Was it IBM or ICL that "upgraded" to a faster machine by removing a resistor board?
Pretty much all the mainframe manufacturers (IBM plus the BUNCH - Burroughs, Univac, NCR, CDC and Honeywell - ICL didn't appear because this was US jargon!) did this. It actually made economic sense for both manufacturer and customer, mostly because there was just a single type of system to be built rather than half-a-dozen, giving economies of scale (and making upgrades really, really simple).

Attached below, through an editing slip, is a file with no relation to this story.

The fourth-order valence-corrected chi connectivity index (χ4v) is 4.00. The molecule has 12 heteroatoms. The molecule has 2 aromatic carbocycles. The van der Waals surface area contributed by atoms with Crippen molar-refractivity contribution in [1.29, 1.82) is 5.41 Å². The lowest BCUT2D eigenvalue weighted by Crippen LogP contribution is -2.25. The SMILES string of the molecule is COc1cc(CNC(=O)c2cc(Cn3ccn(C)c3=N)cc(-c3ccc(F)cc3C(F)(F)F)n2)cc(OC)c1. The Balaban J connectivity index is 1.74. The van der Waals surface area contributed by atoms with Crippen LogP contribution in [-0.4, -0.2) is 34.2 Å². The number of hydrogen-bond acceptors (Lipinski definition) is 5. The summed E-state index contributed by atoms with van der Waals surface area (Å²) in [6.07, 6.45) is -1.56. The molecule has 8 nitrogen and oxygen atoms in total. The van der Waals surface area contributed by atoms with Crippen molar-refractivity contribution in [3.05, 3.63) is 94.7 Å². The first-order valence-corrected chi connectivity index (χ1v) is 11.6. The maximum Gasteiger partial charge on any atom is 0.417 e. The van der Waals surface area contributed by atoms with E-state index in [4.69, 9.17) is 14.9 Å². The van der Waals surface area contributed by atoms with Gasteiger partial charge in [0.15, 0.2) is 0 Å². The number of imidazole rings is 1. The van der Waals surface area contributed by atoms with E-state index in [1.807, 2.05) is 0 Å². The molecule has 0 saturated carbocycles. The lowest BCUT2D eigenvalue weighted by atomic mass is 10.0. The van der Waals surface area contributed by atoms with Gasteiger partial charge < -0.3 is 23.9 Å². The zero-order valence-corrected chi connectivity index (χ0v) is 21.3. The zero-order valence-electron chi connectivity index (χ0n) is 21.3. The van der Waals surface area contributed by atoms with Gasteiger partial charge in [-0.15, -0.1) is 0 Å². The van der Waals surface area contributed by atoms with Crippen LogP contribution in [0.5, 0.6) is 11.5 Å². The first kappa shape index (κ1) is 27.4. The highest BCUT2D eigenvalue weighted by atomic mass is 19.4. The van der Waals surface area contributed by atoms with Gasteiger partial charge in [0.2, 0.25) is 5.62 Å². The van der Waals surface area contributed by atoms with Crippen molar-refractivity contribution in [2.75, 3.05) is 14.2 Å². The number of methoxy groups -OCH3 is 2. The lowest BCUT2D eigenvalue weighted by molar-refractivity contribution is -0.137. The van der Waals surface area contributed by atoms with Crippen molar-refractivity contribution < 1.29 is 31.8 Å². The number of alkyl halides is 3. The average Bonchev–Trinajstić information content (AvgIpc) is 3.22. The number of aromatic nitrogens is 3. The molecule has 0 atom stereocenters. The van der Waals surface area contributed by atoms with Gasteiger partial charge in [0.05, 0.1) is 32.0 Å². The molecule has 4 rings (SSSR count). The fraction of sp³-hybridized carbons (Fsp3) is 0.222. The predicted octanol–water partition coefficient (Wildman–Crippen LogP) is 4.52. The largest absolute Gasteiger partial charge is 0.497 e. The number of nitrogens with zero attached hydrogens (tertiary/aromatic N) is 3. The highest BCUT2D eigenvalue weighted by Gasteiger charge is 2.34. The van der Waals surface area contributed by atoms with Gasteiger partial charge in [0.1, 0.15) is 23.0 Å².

Back in the day (c.1980) we ran a Honeywell mainframe, middle of a range of 5. Part of the maintenance contract (excruciatingly expensive, this was actually where most of the money was made - you could get a good deal on hardware, but there was rarely any negotiating on maintenance) was a visit every other week by an engineer to run diagnostic tests. To save himself time, he would reach inside the machine to the 'secret' microswitch that turned it into a top-of-the-range model. Of course, the operators soon sussed this out, which meant that work scheduled for an entire weekend could be accelerated to complete in under a day, leaving extra pub time ...